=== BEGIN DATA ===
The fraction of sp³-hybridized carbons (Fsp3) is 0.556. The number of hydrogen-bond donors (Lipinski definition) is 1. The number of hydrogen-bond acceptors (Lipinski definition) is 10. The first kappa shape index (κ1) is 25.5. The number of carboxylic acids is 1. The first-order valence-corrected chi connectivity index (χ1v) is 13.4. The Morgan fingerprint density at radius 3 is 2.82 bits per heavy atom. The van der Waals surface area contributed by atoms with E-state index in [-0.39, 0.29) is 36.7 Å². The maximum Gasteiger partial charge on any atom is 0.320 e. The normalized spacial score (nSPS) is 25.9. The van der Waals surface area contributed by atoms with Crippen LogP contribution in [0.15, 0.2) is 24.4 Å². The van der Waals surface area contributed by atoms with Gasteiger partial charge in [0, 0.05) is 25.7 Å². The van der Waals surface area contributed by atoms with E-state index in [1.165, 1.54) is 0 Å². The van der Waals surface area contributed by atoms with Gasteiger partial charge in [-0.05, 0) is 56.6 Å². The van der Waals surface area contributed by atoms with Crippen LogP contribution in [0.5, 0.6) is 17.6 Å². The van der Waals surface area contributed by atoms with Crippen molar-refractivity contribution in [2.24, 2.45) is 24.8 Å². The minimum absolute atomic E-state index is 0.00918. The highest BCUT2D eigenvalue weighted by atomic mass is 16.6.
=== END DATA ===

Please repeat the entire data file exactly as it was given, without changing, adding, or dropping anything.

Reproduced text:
The fraction of sp³-hybridized carbons (Fsp3) is 0.556. The number of hydrogen-bond donors (Lipinski definition) is 1. The number of hydrogen-bond acceptors (Lipinski definition) is 10. The first kappa shape index (κ1) is 25.5. The number of carboxylic acids is 1. The first-order valence-corrected chi connectivity index (χ1v) is 13.4. The Morgan fingerprint density at radius 3 is 2.82 bits per heavy atom. The van der Waals surface area contributed by atoms with E-state index in [-0.39, 0.29) is 36.7 Å². The maximum Gasteiger partial charge on any atom is 0.320 e. The normalized spacial score (nSPS) is 25.9. The van der Waals surface area contributed by atoms with Crippen LogP contribution in [0.15, 0.2) is 24.4 Å². The van der Waals surface area contributed by atoms with Gasteiger partial charge in [0, 0.05) is 25.7 Å². The van der Waals surface area contributed by atoms with E-state index in [1.165, 1.54) is 0 Å². The van der Waals surface area contributed by atoms with Gasteiger partial charge in [-0.05, 0) is 56.6 Å². The van der Waals surface area contributed by atoms with Crippen LogP contribution in [0.5, 0.6) is 17.6 Å². The van der Waals surface area contributed by atoms with Crippen molar-refractivity contribution in [2.24, 2.45) is 24.8 Å². The minimum absolute atomic E-state index is 0.00918. The highest BCUT2D eigenvalue weighted by atomic mass is 16.6.